It should concern French officials that Qatar’s emir, Tamim bin Hamad al Thani, considers their country a privileged field of projection for fundamentalist Islam. But, sadly, French officials probably even fail to grasp the irony in the location of one of the Qatar-funded mosques. Built near the site of the Battle of Tours is the Great Mosque of Poitiers. This was the battle in which Muslim hordes advancing into Europe were turned back in 732.

The floodgate access that would have allowed Muslims to forcefully convert France to Islam almost 13 centuries ago, was shut off by the savvy ruler of the Franks, Charles Martel.

As Qatar’s emir knew would happen, the mosques in France he funds today serve as magnets in the center of Muslim communities where Muslim immigrants, with no interest in integrating into French society and every interest in practicing Wahhabism, are drawn in.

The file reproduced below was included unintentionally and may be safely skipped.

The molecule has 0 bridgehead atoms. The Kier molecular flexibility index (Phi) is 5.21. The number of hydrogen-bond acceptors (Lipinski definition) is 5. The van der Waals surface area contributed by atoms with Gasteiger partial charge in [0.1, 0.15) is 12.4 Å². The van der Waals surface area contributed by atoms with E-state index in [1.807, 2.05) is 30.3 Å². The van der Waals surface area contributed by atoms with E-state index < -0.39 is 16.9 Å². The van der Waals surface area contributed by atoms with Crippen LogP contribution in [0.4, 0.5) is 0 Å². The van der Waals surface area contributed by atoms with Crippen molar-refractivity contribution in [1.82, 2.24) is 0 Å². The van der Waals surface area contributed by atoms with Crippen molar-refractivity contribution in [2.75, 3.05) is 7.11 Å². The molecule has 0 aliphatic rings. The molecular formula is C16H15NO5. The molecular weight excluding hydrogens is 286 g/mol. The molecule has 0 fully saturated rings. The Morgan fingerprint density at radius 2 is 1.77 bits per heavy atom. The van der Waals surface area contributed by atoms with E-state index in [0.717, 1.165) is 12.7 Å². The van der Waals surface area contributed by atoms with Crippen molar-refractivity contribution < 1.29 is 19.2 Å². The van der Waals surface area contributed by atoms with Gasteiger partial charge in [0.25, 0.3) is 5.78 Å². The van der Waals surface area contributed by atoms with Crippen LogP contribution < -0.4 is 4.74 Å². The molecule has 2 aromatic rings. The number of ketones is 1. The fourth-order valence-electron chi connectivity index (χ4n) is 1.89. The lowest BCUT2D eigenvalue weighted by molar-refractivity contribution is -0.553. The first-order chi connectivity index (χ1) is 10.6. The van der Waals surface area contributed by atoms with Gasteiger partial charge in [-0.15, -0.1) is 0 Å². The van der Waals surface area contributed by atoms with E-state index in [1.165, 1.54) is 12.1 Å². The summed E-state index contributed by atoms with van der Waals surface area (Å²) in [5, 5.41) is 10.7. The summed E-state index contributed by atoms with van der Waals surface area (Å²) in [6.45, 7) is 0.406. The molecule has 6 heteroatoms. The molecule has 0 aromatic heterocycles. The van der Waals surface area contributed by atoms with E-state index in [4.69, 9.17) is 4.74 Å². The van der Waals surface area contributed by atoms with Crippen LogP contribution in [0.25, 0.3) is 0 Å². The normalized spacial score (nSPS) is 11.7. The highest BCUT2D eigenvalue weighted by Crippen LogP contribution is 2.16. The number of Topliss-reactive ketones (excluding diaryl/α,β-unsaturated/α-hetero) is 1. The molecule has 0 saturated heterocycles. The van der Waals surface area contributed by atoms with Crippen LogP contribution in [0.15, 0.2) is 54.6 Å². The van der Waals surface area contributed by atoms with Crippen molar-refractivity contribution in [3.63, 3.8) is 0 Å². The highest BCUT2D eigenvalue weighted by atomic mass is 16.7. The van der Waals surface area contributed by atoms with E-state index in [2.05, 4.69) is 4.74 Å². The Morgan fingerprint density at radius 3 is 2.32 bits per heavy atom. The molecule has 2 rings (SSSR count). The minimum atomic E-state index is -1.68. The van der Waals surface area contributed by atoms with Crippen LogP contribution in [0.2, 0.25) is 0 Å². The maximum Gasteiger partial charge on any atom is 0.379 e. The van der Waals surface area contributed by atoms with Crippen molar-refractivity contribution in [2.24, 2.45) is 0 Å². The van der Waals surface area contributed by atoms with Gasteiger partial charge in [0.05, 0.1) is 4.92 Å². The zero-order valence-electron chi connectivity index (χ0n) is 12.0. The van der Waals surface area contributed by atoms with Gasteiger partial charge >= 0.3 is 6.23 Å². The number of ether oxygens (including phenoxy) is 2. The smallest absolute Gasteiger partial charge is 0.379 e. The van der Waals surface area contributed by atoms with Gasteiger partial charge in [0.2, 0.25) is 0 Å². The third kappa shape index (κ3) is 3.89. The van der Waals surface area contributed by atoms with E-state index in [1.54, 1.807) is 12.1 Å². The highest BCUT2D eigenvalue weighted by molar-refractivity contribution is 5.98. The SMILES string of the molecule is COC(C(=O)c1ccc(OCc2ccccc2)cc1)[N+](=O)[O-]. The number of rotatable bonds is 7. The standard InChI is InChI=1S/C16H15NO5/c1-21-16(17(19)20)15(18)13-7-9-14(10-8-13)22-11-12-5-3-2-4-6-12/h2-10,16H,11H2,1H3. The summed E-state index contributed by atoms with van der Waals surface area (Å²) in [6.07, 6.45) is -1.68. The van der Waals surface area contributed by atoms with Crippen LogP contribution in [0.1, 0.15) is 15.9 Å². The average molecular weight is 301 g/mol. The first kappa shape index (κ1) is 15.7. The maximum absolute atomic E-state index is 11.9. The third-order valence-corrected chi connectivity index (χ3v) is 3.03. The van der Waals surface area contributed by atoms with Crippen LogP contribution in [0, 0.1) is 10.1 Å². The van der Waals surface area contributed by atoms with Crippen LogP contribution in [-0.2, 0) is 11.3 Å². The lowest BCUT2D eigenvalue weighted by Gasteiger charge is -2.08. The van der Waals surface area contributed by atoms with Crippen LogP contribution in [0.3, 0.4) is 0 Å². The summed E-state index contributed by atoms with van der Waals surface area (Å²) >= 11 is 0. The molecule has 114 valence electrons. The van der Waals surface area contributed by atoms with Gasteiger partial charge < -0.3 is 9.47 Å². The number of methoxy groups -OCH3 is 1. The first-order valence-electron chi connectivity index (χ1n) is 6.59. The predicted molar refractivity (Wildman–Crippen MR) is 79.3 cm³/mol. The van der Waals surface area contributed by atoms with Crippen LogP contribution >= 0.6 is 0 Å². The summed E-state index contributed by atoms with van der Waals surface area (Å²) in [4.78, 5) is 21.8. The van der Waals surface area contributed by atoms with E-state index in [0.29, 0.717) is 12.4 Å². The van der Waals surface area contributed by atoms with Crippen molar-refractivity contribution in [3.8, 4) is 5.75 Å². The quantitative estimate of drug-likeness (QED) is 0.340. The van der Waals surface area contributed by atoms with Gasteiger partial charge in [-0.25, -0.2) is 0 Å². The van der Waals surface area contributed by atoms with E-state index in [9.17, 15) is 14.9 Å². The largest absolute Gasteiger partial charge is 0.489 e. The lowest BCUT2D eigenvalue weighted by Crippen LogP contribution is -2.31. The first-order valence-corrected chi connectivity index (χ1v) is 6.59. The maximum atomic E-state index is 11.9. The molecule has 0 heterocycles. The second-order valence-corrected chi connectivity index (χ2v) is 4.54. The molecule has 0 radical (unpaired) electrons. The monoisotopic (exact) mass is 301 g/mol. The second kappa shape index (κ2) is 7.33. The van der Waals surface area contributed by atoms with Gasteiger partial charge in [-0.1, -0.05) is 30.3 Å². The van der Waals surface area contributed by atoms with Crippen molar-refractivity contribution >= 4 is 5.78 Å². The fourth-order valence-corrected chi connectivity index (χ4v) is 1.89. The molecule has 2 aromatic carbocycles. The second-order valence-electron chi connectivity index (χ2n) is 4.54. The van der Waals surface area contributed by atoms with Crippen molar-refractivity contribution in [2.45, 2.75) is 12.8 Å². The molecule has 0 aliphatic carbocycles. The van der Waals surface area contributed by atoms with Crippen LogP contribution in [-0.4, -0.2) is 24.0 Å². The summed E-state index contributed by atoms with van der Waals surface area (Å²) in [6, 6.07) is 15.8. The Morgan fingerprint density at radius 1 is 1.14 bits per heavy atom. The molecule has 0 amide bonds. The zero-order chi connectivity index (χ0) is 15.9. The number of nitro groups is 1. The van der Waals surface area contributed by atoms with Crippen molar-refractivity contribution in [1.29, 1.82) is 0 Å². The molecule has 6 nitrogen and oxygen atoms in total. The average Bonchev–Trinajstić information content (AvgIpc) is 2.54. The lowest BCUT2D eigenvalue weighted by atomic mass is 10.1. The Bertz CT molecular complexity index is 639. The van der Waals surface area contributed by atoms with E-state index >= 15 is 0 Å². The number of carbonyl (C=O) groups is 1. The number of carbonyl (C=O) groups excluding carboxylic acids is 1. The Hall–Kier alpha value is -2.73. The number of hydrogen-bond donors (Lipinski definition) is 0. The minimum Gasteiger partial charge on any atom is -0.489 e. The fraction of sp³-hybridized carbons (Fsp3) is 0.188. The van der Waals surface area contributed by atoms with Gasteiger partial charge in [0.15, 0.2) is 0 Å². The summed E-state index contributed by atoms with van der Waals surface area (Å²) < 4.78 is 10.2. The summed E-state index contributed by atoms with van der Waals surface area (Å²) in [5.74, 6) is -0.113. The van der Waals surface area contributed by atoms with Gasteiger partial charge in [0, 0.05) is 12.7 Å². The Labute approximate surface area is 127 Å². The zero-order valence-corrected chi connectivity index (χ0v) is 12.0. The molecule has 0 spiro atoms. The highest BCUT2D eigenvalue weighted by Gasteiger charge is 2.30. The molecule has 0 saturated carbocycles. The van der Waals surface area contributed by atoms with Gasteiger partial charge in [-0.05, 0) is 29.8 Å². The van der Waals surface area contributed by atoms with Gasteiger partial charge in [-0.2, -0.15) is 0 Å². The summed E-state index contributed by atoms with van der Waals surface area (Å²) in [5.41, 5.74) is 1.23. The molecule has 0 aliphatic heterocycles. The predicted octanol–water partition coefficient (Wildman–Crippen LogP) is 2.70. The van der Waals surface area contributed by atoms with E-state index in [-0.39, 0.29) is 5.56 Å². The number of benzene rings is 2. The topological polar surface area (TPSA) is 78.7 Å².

A further irony in France is the contrast between the country’s leadership today and that existing in 732. As a responsible leader who recognized the approaching invaders posed a major threat to the survival of the Franks, Martel organized and trained an army to repel them.

Sadly, French leaders today voluntarily leave the floodgates open to masses of immigrants. Many reject assimilation and have every intention of achieving what was denied them 13 centuries ago. This time they will do it as an invasion by immigration—an effort carefully funded by some of the Fab Five.

Absent the miraculous rise of a modern-day Charles Martel, Europe’s fate may well be sealed.



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James Zumwalt

Lt.-Col. James G. Zumwalt is a retired Marine infantry officer who served in the Vietnam war, the U.S. invasion of Panama and the first Gulf war. He is the author of three books on the Vietnam war, North Korea and Iran as well as hundreds of op-eds.